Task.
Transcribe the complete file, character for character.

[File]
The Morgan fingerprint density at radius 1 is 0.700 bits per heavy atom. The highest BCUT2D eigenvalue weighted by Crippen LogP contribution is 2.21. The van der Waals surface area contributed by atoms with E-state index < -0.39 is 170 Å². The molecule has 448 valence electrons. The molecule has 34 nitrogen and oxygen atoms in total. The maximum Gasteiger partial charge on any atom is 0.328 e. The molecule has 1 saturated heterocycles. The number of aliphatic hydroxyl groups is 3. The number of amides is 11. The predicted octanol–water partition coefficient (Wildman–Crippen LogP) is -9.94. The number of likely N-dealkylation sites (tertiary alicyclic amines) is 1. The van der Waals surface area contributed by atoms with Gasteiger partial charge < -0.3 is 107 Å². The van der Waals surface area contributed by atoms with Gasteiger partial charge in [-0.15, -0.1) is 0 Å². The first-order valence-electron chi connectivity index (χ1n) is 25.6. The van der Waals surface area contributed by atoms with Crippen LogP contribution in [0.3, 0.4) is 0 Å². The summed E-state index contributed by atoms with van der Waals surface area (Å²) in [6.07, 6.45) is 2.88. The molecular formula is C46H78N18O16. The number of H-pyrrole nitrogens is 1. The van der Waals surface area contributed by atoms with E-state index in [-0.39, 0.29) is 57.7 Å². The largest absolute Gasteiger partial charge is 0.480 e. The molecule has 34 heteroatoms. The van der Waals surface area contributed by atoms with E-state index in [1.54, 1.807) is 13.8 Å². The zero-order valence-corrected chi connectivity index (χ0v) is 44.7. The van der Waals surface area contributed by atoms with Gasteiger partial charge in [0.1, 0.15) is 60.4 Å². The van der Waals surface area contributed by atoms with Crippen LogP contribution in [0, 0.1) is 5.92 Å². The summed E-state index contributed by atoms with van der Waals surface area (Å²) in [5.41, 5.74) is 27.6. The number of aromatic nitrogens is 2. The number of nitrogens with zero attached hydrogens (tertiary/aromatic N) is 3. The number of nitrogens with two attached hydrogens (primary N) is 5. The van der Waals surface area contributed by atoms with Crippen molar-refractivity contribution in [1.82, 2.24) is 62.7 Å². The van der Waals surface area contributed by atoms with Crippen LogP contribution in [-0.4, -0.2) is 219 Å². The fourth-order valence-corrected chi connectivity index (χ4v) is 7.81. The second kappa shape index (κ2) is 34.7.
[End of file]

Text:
The Morgan fingerprint density at radius 1 is 0.700 bits per heavy atom. The highest BCUT2D eigenvalue weighted by Crippen LogP contribution is 2.21. The van der Waals surface area contributed by atoms with E-state index < -0.39 is 170 Å². The molecule has 448 valence electrons. The molecule has 34 nitrogen and oxygen atoms in total. The maximum Gasteiger partial charge on any atom is 0.328 e. The molecule has 1 saturated heterocycles. The number of aliphatic hydroxyl groups is 3. The number of amides is 11. The predicted octanol–water partition coefficient (Wildman–Crippen LogP) is -9.94. The number of likely N-dealkylation sites (tertiary alicyclic amines) is 1. The van der Waals surface area contributed by atoms with Gasteiger partial charge < -0.3 is 107 Å². The van der Waals surface area contributed by atoms with Gasteiger partial charge in [-0.15, -0.1) is 0 Å². The first-order valence-electron chi connectivity index (χ1n) is 25.6. The van der Waals surface area contributed by atoms with Crippen LogP contribution in [0.3, 0.4) is 0 Å². The summed E-state index contributed by atoms with van der Waals surface area (Å²) in [6.07, 6.45) is 2.88. The molecular formula is C46H78N18O16. The number of H-pyrrole nitrogens is 1. The van der Waals surface area contributed by atoms with E-state index in [-0.39, 0.29) is 57.7 Å². The largest absolute Gasteiger partial charge is 0.480 e. The molecule has 34 heteroatoms. The van der Waals surface area contributed by atoms with E-state index in [1.54, 1.807) is 13.8 Å². The zero-order valence-corrected chi connectivity index (χ0v) is 44.7. The van der Waals surface area contributed by atoms with Gasteiger partial charge in [0.1, 0.15) is 60.4 Å². The van der Waals surface area contributed by atoms with Crippen LogP contribution in [0, 0.1) is 5.92 Å². The summed E-state index contributed by atoms with van der Waals surface area (Å²) in [5.41, 5.74) is 27.6. The number of aromatic nitrogens is 2. The number of nitrogens with zero attached hydrogens (tertiary/aromatic N) is 3. The number of nitrogens with two attached hydrogens (primary N) is 5. The van der Waals surface area contributed by atoms with Crippen molar-refractivity contribution in [1.82, 2.24) is 62.7 Å². The van der Waals surface area contributed by atoms with Crippen LogP contribution in [-0.4, -0.2) is 219 Å². The fourth-order valence-corrected chi connectivity index (χ4v) is 7.81. The second kappa shape index (κ2) is 34.7.